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General Provisions Regarding Exports


Frequently Asked Question (FAQ)
General Provisions Regarding Exports

Question: What is the value addition requirement for re-exports to Iran of an imported goods in the same form from another country?

Re–exports of goods to Iran which have been imported against payment in freely convertible currency is permitted against payment in Indian Rupees, subject to at least 15% value addition. However, re-export of food, medicine and medical equipments is not subject to minimum value addition requirement. The ITC (HS) codes for these goods will cover Chapters 2, 3, 4, 7-11 and Chapters 15-21, 23, 30 and only Headings 9018, 9019, 9020, 9021 & 9022 of Chapter-90 of ITC (HS) subject to all conditions of FTP 2009-14 and ITC(HS) 2012 as applicable.




 











 

Question: We have been earnestly trying to develop third country export relations with some potential clients in Iran, please clarify whether (a)We shall be importing in hard currencies and exporting in Indian Rupees with a value addition of 15%& but want to kno

The point wise reply is as follows: (a) Government of India is concerned with 15% value addition which means that the net inflow out of the transaction should be 15% of different between FOB value of exports and CIF value of imports. This also means that you can provide higher value addition and can retain more than 15%. However, if you have other cost added to the above formula (FOB of exports –CIF of imports/CIF of imports x 100%), you may have lesser profit for you.

Question: Since these are Imports for the purpose of re-exports to Iran with value prescribed addition, would we be entitled for duty free imports? And Will there be a need of Advance license or the duty drawback shall be available?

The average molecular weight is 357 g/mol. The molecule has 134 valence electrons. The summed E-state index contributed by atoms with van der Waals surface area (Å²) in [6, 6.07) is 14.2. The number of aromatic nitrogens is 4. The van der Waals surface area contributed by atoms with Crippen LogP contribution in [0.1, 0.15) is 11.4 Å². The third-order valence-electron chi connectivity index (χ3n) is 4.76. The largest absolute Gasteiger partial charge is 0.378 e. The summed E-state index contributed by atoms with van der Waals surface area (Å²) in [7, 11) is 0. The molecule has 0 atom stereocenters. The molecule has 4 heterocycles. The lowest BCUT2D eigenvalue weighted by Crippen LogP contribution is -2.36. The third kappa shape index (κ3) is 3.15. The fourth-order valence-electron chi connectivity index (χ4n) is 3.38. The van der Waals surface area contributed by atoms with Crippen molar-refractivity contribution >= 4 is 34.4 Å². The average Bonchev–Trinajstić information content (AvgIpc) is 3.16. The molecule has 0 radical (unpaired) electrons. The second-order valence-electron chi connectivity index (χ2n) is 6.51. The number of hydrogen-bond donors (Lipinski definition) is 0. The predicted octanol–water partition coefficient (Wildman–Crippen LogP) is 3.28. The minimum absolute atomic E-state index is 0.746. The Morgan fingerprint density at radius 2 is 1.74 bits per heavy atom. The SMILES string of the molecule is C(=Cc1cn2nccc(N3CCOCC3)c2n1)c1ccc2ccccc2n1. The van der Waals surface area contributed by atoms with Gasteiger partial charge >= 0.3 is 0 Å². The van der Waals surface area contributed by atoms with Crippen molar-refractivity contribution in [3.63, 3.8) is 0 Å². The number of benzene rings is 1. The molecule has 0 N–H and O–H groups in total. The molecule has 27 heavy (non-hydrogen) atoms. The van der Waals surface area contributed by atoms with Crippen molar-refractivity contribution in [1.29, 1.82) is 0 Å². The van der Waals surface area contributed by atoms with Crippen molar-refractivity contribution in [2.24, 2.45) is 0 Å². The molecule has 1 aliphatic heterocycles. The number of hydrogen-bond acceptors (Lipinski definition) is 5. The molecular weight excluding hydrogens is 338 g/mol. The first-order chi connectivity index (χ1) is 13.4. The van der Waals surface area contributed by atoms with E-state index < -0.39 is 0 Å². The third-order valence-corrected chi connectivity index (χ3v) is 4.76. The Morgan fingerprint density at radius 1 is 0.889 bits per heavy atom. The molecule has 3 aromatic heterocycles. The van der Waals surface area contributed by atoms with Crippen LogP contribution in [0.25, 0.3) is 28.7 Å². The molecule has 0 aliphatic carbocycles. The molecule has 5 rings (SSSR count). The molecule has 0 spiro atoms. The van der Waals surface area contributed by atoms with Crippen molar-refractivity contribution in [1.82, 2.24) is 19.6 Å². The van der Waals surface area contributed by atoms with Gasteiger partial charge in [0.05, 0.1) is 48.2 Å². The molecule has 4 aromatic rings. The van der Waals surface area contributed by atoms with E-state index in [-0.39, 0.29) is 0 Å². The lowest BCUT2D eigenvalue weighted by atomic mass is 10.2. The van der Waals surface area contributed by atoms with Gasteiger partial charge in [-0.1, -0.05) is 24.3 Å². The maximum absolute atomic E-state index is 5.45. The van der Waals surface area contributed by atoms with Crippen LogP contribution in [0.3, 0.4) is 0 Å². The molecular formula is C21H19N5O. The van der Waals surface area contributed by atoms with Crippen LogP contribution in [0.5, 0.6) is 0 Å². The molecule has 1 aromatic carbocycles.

Since the provision is for imports on re-export basis in the same or substantially the same form, Advance License or other duty free instrument which is given for import of inputs against exports of finished products would not be available. However, you can import under a Customs Bond and re-export from the same without paying any duty. As stated above, Advance authorization would not be available but you can get a certain percentage of duty drawback of the duty paid by you depending upon the time taken in its re-exports. However, I would suggest toconsider imports under a Customs Bonded Warehouse duty free from where you can re-export.

Question: What are the changes made in Merchanting Trade guidelines recently?

The following are the important changes made by RBI on 28th March,2014:

  • In case advance against the export leg is received by the merchanting trader, bank should ensure that the same is earmarked for making payment for the respective import leg. However,  bank may allow short-term deployment of such funds for the intervening period in an interest bearing account ;
     
  • Merchanting traders may be allowed to make advance payment for the import leg on demand made by the overseas seller. In case where inward remittance from the overseas buyer is not received before the outward remittance to the overseas supplier,  bank may handle such transactions by providing facility based on commercial judgement. It may, however, be ensured that any such advance payment for the import leg beyond USD 200,000/- per transaction, the same should be paid against bank guarantee / LC from an international bank of repute except in cases and to the extent where payment for export leg has been received in advance ;
     
  • Letter of credit to the supplier is permitted against confirmed export order keeping in view the outlay and completion of the transaction within nine months ;
     
  • Payment for import leg may also be allowed to be made out of the balances in Exchange Earners Foreign Currency Account (EEFC) of the merchant trader.
     
  • The names of defaulting merchanting traders, where outstandings reach 5% of their annual export earnings, would be caution-listed.
Question: Can an Indian company invoice in Indian Rupee? Will such company be eligible for exports benefits?

As per para 2.52 FTP 2015-20, all export contracts and invoices shall be denominated either in freely convertible currency or Indian rupees but export proceeds shall be realized in freely convertible currency. However, export proceeds against specific exports may also be realized in rupees, provided it is through a freely convertible Vostro account of a non resident bank situated in any country other than a member country of Asian Clearing Union (ACU) or Nepal or Bhutan. Additionally, rupee payment through Vostro account must be against payment in free foreign currency by buyer in his non-resident bank account. Free foreign exchange remitted by buyer to his non-resident bank (after deducting bank service charges) on account of this transaction would be taken as export realization under export promotion schemes of FTP.


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